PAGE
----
Overall a recommendation and a good read.
Help other customers find the most helpful reviews 
Was this review helpful to you? Yes No


3 of 3 people found the following review helpful
2.0 out of 5 stars A disappointing read, 9 Jun 2010
This review is from: All That Follows (Hardcover)
Customer review from the Amazon Vine Programme (What's this?)
I haven't read a Jim Crace book before, and after reading All That Follows I don't think I will again. The plot is based around a rather lacklustre jazz musician, Lenny Less, who seems to have lost his way. We discover Lenny had a somewhat more exciting past when he was a political activist, but even in this he never seemed to become fully engaged.
The blurb on the back of the book seems to suggest that the plot will centre around a hostage situation in which Lenny recognises one of the hostage takers as an old acquaintance from his political past, who "stole" his then love interest. That might have made the book more engaging, however it merely uses the hostage situation as a backdrop to less interesting themes.
Lenny makes contact with his old flame's daughter, whose father is the hostage taker, and becomes involved in a plan to try to end the hostage situation by creating a hoax kidnapping of the daughter. However, even in this Lenny cannot follow through, and backs out at the earliest opportunity. This is in tandem with the storyline that his wife's daughter has gone missing and the impact that loss has on himself and his wife.
The book is peppered with references to jazz, and whole pages are given over to describing jazz and how Lenny feels when he plays his saxophone. However, I'm afraid to say I just wasn't interested and it made an already dull book even more tedious.
Overall, I wouldn't recommend that anyone waste their time reading this book, unless they were a die-hard Crace fan.
Help other customers find the most helpful reviews 
Was this review helpful to you? Yes No


3 of 3 people found the following review helpful
3.0 out of 5 stars Nearly, 12 May 2010
By 
ZDDQ140770 - See all my reviews
(VINE VOICE)   
This review is from: All That Follows (Hardcover)
Customer review from the Amazon Vine Programme (What's this?)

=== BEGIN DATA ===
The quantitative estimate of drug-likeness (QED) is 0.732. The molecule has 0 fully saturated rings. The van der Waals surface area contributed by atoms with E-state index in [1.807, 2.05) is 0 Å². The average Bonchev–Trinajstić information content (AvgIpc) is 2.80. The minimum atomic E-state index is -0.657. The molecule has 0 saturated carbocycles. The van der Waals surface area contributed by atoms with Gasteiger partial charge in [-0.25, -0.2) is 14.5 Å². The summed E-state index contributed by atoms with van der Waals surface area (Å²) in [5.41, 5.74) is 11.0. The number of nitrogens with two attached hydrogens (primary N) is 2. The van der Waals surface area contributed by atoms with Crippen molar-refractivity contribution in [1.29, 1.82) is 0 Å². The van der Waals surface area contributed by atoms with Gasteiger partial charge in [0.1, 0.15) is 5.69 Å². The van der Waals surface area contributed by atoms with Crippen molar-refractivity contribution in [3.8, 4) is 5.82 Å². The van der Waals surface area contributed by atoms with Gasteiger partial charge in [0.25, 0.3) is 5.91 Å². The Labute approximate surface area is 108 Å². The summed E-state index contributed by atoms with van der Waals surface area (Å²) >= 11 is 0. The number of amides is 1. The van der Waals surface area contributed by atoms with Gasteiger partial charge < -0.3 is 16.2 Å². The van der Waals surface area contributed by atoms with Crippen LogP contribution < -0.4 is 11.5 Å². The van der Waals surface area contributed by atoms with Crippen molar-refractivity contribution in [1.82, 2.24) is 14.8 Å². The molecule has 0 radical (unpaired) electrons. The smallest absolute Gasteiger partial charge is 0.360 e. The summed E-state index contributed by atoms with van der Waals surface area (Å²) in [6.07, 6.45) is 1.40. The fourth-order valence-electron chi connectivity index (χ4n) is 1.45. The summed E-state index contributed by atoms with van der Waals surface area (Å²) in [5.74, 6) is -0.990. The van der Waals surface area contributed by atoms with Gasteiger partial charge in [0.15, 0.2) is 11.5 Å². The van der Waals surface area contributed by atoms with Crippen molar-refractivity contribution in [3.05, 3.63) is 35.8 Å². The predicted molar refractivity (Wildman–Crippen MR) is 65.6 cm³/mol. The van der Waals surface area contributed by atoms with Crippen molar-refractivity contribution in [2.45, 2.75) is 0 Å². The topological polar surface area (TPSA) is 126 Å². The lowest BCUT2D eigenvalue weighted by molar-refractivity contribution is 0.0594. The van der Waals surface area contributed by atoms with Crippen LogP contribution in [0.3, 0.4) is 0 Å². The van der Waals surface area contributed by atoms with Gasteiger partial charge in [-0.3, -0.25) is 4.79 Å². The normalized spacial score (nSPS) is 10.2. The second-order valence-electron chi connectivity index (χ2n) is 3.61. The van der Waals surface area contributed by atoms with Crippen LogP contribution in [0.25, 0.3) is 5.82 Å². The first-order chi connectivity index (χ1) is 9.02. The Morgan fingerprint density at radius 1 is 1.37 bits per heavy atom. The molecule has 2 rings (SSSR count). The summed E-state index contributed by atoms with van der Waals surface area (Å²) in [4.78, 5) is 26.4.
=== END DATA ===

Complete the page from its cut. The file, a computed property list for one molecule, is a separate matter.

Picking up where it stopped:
I had previously read the same author's Continent, Arcadia, Being Dead and Quarantine and I'm a huge fan of all of them. The new novel, is however a bit of a disappointment. The first flag is the prose style- gone are the taut landscape descriptions or the deft characterization. There is a lot more dialogue and banter and the world that Crace describes here is more clearly our own...in other words a more traditional storytelling.

Crace sets up a thriller rather neatly- a middle aged man suddenly has his past catch up with him, along with all the feelings of guilt and failure with it. But after the first third the book seems to unravel. The central section set in 2006 has some elegant passages but the plot seems increasingly unbeleiveable. The characters turn out to be quite one-dimensional and ultimately rather dull in their flaws. The book builds slowly to a climax where everyone gets what they were really after and the hero is happy (ish).

Oh.

Ultimately i didn't really care about any of the characters or the world Crace draws out. The novel seems almost hurriedly finished off, occasional patches of brilliance in between long dull sections where the plot is expedited. I finished the novel with a shrug. I can still heartily recommend Crace's earlier books; I've read Continent at least three times, but thinking back it seems a different author... Crace almost seems lazy here. I'm not convinced he cares enough about the book to make me care. This book has its merits, such as the Texas section, or the passages decribing Jazz, and even on a bad day Crace is still a very very good writer... but the high points seem too far between for this novel to fully engage.
Help other customers find the most helpful reviews 
Was this review helpful to you? Yes No


2 of 2 people found the following review helpful
2.0 out of 5 stars When proper writers attempt genre ficton..., 15 May 2010
By 
A. Miles (Al Khor, Qatar) - See all my reviews
(VINE VOICE)    (REAL NAME)   
This review is from: All That Follows (Hardcover)
Customer review from the Amazon Vine Programme (What's this?)
A sort of Sci-fi thriller, I suppose. Jim Crace is a proper writer. He's got the chops. so genre fiction - thrillers, sci-fi - should be by comparison to literary fiction a walk in the park, no? No. What he's written is a thriller which isn't very thrilling and an SF novel which doesn't invent anything futuristic -. It's all stuff that's already happening. His middle-aged ,boring protagonist is so authentically and skillfully painted as such that I had no further interest in what was going to happen to him after 7 pages. 'Ah!' but some commentator smarter than I might well be saying on reading this review. 'What you've misunderstood, Tony, is that this is a clever deconstruction of conventional genre narratives' and whatnot. Probably so. But it doesn't make it any more interesting to read.